Python 3 Changes Breaks Backwards Compatibility
Dec 23, 2008, 10:31 (1 Talkback[s])
(Other stories by Cesar Otero)
Re-Imagining Linux Platforms to Meet the Needs of Cloud Service Providers
[ Thanks to An Anonymous Reader for
this link. ]
"This article--the first in a series on Python
3--covers the new print() function, input(), changes to
input/output (I/O), the new bytes data type, changes to strings and
string formatting, and finally, changes to the built-in dict type.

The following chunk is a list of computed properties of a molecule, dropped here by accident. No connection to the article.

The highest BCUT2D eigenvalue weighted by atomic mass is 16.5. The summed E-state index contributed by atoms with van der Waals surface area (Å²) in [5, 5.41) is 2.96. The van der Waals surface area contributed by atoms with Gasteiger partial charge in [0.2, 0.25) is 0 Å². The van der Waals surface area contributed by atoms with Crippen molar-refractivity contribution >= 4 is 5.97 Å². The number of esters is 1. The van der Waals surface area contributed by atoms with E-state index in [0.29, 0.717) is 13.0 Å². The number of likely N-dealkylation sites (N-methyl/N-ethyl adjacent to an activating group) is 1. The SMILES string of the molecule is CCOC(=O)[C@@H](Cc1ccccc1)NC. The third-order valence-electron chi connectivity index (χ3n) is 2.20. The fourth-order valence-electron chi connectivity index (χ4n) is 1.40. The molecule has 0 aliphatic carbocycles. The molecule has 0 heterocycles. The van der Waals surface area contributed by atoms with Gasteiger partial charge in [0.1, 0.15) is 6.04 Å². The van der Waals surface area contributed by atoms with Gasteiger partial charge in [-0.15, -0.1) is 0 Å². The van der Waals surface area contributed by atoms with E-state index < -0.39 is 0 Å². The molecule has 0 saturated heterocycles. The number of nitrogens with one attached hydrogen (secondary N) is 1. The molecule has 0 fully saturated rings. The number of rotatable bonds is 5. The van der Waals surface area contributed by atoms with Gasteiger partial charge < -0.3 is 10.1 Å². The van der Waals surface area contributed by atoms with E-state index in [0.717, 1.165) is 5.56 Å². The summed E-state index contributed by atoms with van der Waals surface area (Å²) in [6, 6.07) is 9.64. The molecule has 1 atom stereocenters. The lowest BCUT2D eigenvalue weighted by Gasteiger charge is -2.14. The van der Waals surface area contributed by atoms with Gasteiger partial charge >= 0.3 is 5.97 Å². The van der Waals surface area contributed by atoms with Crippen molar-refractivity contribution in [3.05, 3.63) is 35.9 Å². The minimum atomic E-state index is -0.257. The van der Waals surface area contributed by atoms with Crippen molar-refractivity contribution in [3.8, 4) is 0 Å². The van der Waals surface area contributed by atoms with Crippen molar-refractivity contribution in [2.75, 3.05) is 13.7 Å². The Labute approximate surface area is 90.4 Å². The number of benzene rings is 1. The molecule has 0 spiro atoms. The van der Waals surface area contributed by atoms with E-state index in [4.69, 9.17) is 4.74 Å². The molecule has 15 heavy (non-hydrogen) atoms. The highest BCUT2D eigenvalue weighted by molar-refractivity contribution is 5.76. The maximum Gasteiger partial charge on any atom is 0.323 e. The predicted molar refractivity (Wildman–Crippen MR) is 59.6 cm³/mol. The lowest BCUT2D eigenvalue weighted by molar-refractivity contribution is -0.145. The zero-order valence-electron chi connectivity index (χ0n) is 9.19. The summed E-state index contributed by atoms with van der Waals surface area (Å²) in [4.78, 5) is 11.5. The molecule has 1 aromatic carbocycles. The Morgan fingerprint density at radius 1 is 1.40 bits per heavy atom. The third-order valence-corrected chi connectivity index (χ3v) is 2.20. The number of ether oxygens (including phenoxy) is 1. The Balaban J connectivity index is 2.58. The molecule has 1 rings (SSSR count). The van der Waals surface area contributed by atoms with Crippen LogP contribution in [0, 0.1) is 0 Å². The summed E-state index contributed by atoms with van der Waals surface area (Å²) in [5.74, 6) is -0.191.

This article is meant for programmers who are already familiar with
Python and are curious about the changes but don't want to wade
through the long list of Python Enhancement Proposals (PEPs).
(Links to the PEPs are available in Resources below.)
"The new print() function
"You'll have to retrain your fingers to stop typing print
"hello" and start typing print("hello"), because print is now a
function, not a statement. I know, it's painful. Every Python
programmer I know--as soon as they install version 3 and get the
error "incorrect syntax"--screams in agony. I know the extra two
characters are annoying; I know this will break backwards
compatibility. But there are advantages."